In carrying out the gas plating process, a compressed, sintered tungsten body having 80% of theoretical density was positioned in the plating chamber being sealed in the center Wall of the chamber. Infra-red heat was then applied to one side and a plating gas mixture forced through from the other side. Ruthenium pentacarbonyl as vaporized in an auxiliary apparatus was mixed with 10% by volume of carbon monoxide (CO) and fed to the gas plating chamber. An unreactive carrier gas, argon, was added to achieve better movement and distribution of gas plating vapors. A temperature of about 325 F. was maintained on the hot side, with a temperature gradient throughout the body dropping to 285 F. at the cold side. Gas plating of ruthenium into the pores of the tungsten body is thus accomplished since the metal does not seal the first surface contacted, but deposits heavily throughout the porous body.
Example 6 In this example a graphite disc approximately one-half inch in thickness was gas plated to deposit copper oxide uniformly throughout the porous graphite mass. The gas plating was carried out as described in Example 3 employing copper acetylacetonate in carbon dioxide but employing a lower than normal temperature, and a gradient, such that the cold side is 375 F. and the hot side at 450 F. with the introduction of approximately 1% by volume of oxygen in the plating gas. At this lower temperature and conditions copper oxide deposits substantially uniformly throughout the body of the graphite.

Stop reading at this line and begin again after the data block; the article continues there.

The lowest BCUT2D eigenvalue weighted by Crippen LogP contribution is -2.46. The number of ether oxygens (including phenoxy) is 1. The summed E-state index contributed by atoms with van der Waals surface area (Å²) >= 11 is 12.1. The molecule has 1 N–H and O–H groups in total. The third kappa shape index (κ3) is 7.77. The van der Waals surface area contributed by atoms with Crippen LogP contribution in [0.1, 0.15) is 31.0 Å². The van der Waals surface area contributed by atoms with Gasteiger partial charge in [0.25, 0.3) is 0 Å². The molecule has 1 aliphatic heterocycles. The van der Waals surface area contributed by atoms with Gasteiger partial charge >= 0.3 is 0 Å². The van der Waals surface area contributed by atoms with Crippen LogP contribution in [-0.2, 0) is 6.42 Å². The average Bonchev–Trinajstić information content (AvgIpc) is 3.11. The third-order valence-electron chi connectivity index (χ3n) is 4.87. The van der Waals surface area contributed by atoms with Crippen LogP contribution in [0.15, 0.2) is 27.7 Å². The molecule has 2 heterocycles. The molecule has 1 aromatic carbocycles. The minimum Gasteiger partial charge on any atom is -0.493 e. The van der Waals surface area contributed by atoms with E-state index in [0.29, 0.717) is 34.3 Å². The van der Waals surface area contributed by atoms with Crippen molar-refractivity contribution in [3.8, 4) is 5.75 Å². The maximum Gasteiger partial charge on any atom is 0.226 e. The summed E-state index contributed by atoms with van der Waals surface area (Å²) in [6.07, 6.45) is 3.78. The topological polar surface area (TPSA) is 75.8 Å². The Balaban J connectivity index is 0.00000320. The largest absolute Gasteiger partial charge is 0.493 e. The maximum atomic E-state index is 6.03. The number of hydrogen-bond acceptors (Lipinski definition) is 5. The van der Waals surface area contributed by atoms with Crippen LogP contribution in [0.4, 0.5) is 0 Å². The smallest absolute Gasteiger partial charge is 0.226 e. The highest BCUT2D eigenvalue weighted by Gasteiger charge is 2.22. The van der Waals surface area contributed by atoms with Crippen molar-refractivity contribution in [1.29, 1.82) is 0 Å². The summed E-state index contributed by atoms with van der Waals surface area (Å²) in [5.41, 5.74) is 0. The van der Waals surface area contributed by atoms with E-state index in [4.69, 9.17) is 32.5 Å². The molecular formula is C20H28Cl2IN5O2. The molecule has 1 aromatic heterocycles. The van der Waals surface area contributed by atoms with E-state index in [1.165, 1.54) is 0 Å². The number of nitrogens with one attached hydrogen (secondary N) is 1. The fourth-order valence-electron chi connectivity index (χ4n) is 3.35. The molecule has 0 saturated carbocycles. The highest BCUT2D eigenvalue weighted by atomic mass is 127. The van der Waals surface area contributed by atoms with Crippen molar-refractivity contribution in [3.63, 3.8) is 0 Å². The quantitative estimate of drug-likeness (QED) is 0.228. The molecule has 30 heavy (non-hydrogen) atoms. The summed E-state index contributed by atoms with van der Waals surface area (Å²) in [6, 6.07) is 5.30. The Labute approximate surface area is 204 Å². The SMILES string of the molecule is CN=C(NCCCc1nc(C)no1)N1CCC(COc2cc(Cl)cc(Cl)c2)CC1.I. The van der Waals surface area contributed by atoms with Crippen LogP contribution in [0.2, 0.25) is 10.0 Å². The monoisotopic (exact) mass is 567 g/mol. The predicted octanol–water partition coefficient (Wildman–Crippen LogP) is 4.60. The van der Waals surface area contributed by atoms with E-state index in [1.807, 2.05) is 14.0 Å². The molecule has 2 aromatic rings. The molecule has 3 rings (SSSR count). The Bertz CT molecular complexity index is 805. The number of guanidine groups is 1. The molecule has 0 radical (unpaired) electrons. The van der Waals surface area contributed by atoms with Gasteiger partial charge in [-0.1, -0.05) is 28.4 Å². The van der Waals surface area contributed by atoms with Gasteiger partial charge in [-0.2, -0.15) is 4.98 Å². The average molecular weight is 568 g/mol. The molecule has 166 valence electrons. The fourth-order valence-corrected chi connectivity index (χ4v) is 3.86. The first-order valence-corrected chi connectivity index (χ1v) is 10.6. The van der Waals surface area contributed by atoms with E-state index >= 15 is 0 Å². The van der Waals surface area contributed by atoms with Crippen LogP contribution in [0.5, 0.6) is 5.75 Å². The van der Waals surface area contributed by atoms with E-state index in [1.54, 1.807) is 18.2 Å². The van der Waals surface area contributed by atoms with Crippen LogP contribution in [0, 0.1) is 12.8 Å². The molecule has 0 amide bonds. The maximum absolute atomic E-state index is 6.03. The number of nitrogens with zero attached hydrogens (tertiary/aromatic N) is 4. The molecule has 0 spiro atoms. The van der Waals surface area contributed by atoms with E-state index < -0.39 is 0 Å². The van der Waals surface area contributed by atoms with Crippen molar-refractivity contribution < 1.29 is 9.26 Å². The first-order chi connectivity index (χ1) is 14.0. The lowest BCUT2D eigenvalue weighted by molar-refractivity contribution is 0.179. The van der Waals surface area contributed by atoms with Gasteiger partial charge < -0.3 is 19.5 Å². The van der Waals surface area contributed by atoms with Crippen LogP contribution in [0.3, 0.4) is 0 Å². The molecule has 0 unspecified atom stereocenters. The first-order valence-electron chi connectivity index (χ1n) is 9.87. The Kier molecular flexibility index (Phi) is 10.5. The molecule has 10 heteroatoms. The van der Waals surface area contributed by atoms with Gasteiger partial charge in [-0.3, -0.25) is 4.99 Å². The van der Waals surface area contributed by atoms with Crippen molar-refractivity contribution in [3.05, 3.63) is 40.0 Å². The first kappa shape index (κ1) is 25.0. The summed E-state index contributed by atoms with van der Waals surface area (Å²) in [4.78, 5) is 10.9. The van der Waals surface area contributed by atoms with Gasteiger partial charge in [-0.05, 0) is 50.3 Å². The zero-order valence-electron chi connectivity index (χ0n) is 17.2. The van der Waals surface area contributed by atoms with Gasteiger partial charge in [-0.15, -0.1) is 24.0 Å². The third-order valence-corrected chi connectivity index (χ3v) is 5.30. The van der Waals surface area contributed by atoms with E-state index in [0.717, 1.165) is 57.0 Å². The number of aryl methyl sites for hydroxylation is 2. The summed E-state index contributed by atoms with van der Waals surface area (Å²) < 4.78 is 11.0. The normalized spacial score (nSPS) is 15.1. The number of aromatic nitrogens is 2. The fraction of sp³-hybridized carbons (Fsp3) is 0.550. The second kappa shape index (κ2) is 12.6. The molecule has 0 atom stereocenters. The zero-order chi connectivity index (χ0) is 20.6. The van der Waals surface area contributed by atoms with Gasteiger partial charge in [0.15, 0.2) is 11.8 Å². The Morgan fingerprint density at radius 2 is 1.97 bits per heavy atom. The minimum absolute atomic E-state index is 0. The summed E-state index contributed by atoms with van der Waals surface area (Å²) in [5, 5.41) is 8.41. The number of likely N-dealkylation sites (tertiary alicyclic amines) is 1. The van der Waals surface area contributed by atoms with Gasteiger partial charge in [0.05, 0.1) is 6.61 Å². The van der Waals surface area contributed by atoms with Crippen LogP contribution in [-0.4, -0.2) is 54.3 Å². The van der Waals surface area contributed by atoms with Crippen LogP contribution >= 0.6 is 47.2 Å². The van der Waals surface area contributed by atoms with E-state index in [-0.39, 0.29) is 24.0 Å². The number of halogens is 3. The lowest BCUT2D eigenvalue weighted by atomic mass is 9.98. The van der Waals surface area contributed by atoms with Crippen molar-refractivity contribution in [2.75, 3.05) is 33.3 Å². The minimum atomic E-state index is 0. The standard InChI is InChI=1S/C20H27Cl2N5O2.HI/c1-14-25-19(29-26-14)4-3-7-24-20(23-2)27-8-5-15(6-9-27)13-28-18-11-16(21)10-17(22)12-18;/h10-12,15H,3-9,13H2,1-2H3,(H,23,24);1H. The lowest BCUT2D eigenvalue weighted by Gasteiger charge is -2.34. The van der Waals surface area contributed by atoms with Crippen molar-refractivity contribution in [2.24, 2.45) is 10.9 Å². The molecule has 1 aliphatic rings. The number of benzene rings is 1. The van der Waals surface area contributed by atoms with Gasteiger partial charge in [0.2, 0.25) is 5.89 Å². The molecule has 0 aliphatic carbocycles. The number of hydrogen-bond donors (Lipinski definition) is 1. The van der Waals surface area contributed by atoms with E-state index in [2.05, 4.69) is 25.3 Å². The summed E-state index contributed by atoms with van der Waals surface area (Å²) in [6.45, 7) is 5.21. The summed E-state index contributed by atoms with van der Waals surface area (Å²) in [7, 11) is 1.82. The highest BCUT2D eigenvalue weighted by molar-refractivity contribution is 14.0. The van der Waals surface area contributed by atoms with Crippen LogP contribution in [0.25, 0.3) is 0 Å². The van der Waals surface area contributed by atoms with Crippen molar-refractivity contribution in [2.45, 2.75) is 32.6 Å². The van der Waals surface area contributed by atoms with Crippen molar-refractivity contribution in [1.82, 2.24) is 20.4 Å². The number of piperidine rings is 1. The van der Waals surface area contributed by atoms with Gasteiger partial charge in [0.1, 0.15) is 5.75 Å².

An essential criterion in carrying out the process in order to produce the uniform deposition of metals or their metallic compounds consists of the creation of a temperature gradient within the body of the porous material being subjected to gas plating. This temperature gradient is maintained from a relatively loW temperature adjacent the inlet surface side to a higher temperature on the exit or discharge side of the porous body being treated.